A Canadian Armed Forces aircraft takes part in an exercise above Dettah on September 18, 2018. Ollie Williams/Cabin Radio
Canada isn’t shuffling any extra military resources north after multiple aerial intruders caused concern in recent weeks.
A suspected Chinese spy balloon overflew the Yukon and NWT before crossing into US airspace, then a second unidentified object was shot out of the sky by a US jet over central Yukon last weekend.
Some critics suggested Canadian jets should be marshalled in Yellowknife or farther north to protect Canada’s northern airspace, rather than having to scramble from Cold Lake, Alberta. But the Department of National Defence said there’s no plan to change the current setup.
“Canada’s Arctic is well monitored by ground, air, sea and space, and our permanent military presence in the area continues to keep Canada safe while enabling joint and allied military operations in this terrain,” a Department of National Defence spokesperson said by email, asked if Joint Task Force North – the Yellowknife-based branch of the Canadian Armed Forces – should expect any change.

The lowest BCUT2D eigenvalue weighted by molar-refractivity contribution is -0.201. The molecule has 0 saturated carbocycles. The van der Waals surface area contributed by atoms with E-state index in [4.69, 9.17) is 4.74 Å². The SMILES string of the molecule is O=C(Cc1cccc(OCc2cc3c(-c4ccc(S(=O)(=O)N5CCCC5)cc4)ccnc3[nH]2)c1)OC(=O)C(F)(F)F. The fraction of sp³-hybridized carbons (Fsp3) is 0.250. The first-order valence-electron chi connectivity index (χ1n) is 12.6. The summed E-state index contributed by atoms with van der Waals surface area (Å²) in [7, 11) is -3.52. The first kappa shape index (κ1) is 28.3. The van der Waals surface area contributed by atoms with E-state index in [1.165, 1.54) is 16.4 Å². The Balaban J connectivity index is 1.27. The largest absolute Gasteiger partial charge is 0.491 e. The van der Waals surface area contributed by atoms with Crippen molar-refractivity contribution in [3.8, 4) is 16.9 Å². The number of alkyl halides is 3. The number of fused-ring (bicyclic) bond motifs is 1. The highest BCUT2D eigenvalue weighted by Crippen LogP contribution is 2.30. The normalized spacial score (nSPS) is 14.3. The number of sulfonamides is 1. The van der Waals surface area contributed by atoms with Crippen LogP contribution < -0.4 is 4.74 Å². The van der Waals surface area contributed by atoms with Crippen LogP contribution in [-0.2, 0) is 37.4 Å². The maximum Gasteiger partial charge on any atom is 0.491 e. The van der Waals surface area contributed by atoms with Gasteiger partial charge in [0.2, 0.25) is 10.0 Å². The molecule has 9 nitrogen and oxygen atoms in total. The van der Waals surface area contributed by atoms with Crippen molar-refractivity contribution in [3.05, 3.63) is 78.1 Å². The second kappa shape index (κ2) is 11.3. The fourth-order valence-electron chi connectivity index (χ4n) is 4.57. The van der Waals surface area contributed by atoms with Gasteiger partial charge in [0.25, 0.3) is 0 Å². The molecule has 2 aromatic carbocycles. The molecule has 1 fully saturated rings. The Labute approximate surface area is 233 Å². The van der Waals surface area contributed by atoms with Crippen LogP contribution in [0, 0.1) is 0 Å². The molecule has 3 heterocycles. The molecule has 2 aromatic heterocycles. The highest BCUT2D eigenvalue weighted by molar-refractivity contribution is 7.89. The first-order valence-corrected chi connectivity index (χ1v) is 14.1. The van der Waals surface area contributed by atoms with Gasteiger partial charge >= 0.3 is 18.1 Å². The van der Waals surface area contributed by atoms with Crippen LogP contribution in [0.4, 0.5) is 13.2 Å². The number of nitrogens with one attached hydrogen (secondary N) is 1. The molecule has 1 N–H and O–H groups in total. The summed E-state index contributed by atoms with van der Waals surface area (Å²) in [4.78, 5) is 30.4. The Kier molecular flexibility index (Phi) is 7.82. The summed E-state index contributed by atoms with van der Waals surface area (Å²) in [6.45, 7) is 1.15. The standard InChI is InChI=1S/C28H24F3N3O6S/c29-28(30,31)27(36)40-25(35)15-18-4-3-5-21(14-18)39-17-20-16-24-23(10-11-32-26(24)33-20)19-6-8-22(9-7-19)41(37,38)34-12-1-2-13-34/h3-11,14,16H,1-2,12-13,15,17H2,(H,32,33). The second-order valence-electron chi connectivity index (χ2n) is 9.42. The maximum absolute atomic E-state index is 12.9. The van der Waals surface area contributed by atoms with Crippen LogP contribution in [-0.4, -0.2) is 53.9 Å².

Spokesperson Jessica Lamirande said Norad, the joint operation by US and Canadian forces to protect North American airspace, had “proven itself effective.”
“While there are no current plans to increase CAF or Norad presence on a permanent basis, assets will continue to respond wherever and whenever required,” Lamirande wrote.
That said, the Department of National Defence is investing heavily in some of its northern infrastructure.
Inuvik Airport’s runway is being extended by 3,000 feet to accommodate a wider range of aircraft, a project announced in 2019 and now expected to cost $230 million, all of which is being funded by the department.
In Yukon, leader of the opposition Yukon Party Currie Dixon told the Canadian Press this week that the incursion of mystery objects over the territory’s sky should be a “wake-up call for Canadians in general of the woefully inadequate capacity we have in the North, in terms of our military capacity.”
The most recent object’s purpose and origin are still not clear, though officials have increasingly speculated that the past few objects shot down over North America may turn out to be “benign” rather than part of any coordinated spying effort.
Nunavut Premier PJ Akeeagok said earlier this week that while Canada had taken “swift action” to shoot down the Yukon object, “this incident highlights the need for northerners to be fully involved in discussions surrounding Arctic security.”
“We look forward to further collaboration between the three northern territories and the Government of Canada through its Department of National Defence,” Akeeagok concluded.